Severe acute respiratory syndrome coronavirus 2 (SARS-CoV-2) was first identified in Wuhan, China, in late December 2019, and subsequently led to the coronavirus disease 2019 (COVID-19) pandemic.
The SARS-CoV-2 infection is facilitated by the entry receptor angiotensin-converting enzyme 2 (ACE2). Attachment factors and co-receptors facilitating entry have been extensively studied. However, cellular entry factors inhibiting viral entry are largely unknown.
In a recent study, published on the bioRxiv* preprint server, researchers identified human LRRC15 as an inhibitory receptor for SARS-CoV-2 entry, which directly binds to the receptor-binding domain (RBD) of the spike protein with a moderate affinity and inhibits spike-mediated entry.
Study: LRRC15 is an inhibitory receptor blocking SARS-CoV-2 spike-mediated entry in trans. Image Credit: Dotted Yeti / Shutterstock
Background and Motivation
Similar to SARS-CoV-1, SARS-CoV-2 utilizes ACE2 as a primary entry receptor. The viral structural protein spike (S) binds to ACE2 and mediates the cellular entry of the virus. The S1 subunit consists of the N-terminal domain (NTD) and the receptor-binding domain (RBD).
The interaction between the RBD and ACE2 is important to determine several critical features of SARS-CoV-2 infection. The Spike protein (specifically the RBD) is the main target antigen for COVID-19 vaccines, which interfere with the binding between RBD and ACE2. This highlights the importance of RBD and its binding to the cellular receptor for controlling SARS-CoV-2.
Scientists have identified several cellular factors that facilitate cellular entry of SARS-CoV-2, but it is not clear if any cellular receptors inhibit viral entry. In the current study, researchers generated a focused CRISPRa library named surfaceome. The library covers approximately 6,000 of all known/predicted surface proteins on the cellular plasma membrane.
The screening method used revealed the human LRRC15 (leucine-rich repeat-containing 15) to be a novel inhibitory receptor for SARS-CoV-2.
Scientists tried to identify cellular receptors for SARS-CoV-2 by staining cells with a recombinant spike protein, which produced two distinct hits, namely, the ACE2 and LRRC15. ACE2 is, of course, the bonafide entry receptor, while LRRC15 is the novel inhibitory receptor. Furthermore, it was observed that LRRC15 directly interacts with the RBD of S with moderate affinity.
It is known from previous research that ACE2 also interacts with S (through the RBD), but the LRRC15-RBD interaction was not found to compete with the ACE2-RBD interaction or stabilize it. However, more high-resolution studies will be needed to determine the interface of LRRC15-RBD.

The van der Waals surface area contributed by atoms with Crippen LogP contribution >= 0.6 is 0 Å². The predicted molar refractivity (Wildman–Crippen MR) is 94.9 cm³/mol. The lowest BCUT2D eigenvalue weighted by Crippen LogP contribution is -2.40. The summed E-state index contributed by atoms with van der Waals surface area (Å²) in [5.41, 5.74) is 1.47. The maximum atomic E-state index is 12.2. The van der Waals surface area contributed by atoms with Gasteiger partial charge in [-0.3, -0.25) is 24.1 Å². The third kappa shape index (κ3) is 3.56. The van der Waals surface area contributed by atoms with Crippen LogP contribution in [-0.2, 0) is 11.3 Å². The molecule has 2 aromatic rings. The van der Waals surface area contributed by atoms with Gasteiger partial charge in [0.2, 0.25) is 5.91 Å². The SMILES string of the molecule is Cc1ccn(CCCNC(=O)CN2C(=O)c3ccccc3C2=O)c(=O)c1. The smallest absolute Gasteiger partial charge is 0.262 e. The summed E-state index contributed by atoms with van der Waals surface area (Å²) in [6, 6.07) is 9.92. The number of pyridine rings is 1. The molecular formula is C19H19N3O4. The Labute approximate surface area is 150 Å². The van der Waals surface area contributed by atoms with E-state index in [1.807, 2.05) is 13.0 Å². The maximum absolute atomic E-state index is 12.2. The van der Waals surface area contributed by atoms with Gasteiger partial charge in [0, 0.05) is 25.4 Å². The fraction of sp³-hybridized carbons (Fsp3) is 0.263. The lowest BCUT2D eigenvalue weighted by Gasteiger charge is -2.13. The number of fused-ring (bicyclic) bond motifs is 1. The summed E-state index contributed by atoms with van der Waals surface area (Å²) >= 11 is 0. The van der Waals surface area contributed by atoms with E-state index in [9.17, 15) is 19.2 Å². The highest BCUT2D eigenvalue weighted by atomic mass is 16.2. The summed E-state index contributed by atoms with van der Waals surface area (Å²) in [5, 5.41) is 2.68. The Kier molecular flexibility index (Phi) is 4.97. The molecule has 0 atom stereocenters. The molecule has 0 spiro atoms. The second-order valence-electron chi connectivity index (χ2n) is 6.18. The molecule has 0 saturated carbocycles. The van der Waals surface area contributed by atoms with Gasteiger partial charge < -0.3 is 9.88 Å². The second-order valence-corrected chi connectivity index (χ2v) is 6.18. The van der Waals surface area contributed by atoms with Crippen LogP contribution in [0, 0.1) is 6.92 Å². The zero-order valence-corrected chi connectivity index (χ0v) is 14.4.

A notable observation was that besides the same cells, LRRC15 also inhibited the viral entry in neighboring cells in trans.
By interacting with the spike protein itself, the inhibition of viral entry by LRRC15 demonstrated a direct effector. In many cases, the LRR domain has been linked with sensing the pathogen-associated molecular patterns (PAMPs).
One notable feature of LRR domain proteins is that they are highly conserved (even in plants). This provides superior protection against pathogens.
It is possible that human beings could develop a pattern recognition protein for certain types of coronaviruses, given the role of LRR domains in pattern recognition.
The inhibitory effect of LRRC15 against coronaviruses signifies an arms race between humans and coronaviruses. Furthermore, at the time of preparation of the manuscript of the current research, LRRC15 was identified as a SARS-CoV-2 spike binding factor in two other studies, proving the robust and detectable nature of the LRRC15-spike interaction.
Many interferon-stimulated genes (ISGs), such as LY6E, CH25H, and IFITMs, have been shown to hinder the entry of coronaviruses by interfering with spike protein-mediated membrane fusion.
Alternatively, the ISGs could also interfere with endosome-mediated processes. However, the mechanism of action of ISGs and LRRC15 is quite different.
LRRC15 is not induced by interferons and the inhibiting action is directly mediated by interaction with the spike, which resembles PAMP receptors.
Scientists stated that LRRC15 could act as an antiviral factor via different modes as it redistributes adenovirus receptors, thereby, affecting the delivery of adenovirus to cells.
Future research will need to determine whether LRRC15 requires intracellular signaling (through the cytosolic domain) or other cellular proteins for the inhibition.
Researchers stated that the trans-inhibition of viral was notable. They co-cultured ACE2+LRRC15- cells and ACE2-LRRC15+ cells and observed a significant suppression of viral infection. This indicated that the antiviral effect of LRRC15 can be broad in a physiological context. In the human lung, during SARS-CoV-2 infection, LRRC15 could function as an entry inhibitor and act as a viral control.
Attachment factors and co-receptors facilitating SARS-CoV-2 entry have been extensively studied, but the cellular entry factors inhibiting viral entry are largely unknown.
The current study showed LRRC15 (by directly interacting with the spike protein) to be a receptor for the SARS-CoV-2 spike and represent a pattern-recognition-like inhibition of viral entry.
Therefore, the study provided novel insights for therapeutic development and a better understanding of COVID-19.
bioRxiv publishes preliminary scientific reports that are not peer-reviewed and, therefore, should not be regarded as conclusive, guide clinical practice/health-related behavior, or treated as established information.